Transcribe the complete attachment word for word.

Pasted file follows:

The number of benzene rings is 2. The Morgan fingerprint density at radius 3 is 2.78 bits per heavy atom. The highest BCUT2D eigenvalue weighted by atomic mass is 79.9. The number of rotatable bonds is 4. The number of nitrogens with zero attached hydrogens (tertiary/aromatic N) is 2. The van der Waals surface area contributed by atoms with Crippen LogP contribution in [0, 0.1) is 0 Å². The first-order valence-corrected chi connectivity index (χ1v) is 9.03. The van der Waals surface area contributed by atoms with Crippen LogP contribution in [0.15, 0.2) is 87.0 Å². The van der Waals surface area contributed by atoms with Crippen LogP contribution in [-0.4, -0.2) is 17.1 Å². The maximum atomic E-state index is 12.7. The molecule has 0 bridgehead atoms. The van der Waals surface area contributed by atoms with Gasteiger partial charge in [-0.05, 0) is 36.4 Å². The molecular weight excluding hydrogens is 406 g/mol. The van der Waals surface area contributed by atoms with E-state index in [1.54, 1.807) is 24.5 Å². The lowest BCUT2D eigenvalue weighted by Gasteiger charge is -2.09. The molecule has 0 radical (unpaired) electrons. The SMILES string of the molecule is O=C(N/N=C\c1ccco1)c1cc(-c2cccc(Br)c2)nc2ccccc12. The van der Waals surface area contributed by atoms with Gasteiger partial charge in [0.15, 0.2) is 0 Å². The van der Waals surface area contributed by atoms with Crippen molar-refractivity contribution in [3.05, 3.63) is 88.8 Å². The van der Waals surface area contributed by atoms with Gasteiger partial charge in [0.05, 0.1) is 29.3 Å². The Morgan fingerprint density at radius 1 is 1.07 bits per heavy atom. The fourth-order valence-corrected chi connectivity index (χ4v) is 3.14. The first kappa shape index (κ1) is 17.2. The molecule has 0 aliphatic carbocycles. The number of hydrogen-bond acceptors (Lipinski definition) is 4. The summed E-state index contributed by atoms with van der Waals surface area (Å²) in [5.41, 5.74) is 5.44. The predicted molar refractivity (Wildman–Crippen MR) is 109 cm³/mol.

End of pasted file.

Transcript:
The number of benzene rings is 2. The Morgan fingerprint density at radius 3 is 2.78 bits per heavy atom. The highest BCUT2D eigenvalue weighted by atomic mass is 79.9. The number of rotatable bonds is 4. The number of nitrogens with zero attached hydrogens (tertiary/aromatic N) is 2. The van der Waals surface area contributed by atoms with Crippen LogP contribution in [0, 0.1) is 0 Å². The first-order valence-corrected chi connectivity index (χ1v) is 9.03. The van der Waals surface area contributed by atoms with Crippen LogP contribution in [0.15, 0.2) is 87.0 Å². The van der Waals surface area contributed by atoms with Crippen LogP contribution in [-0.4, -0.2) is 17.1 Å². The maximum atomic E-state index is 12.7. The molecule has 0 bridgehead atoms. The van der Waals surface area contributed by atoms with Gasteiger partial charge in [-0.05, 0) is 36.4 Å². The molecular weight excluding hydrogens is 406 g/mol. The van der Waals surface area contributed by atoms with E-state index in [1.54, 1.807) is 24.5 Å². The lowest BCUT2D eigenvalue weighted by Gasteiger charge is -2.09. The molecule has 0 radical (unpaired) electrons. The SMILES string of the molecule is O=C(N/N=C\c1ccco1)c1cc(-c2cccc(Br)c2)nc2ccccc12. The van der Waals surface area contributed by atoms with Gasteiger partial charge in [0.15, 0.2) is 0 Å². The van der Waals surface area contributed by atoms with Crippen molar-refractivity contribution in [3.05, 3.63) is 88.8 Å². The van der Waals surface area contributed by atoms with Gasteiger partial charge in [0.05, 0.1) is 29.3 Å². The Morgan fingerprint density at radius 1 is 1.07 bits per heavy atom. The fourth-order valence-corrected chi connectivity index (χ4v) is 3.14. The first kappa shape index (κ1) is 17.2. The molecule has 0 aliphatic carbocycles. The number of hydrogen-bond acceptors (Lipinski definition) is 4. The summed E-state index contributed by atoms with van der Waals surface area (Å²) in [5.41, 5.74) is 5.44. The predicted molar refractivity (Wildman–Crippen MR) is 109 cm³/mol.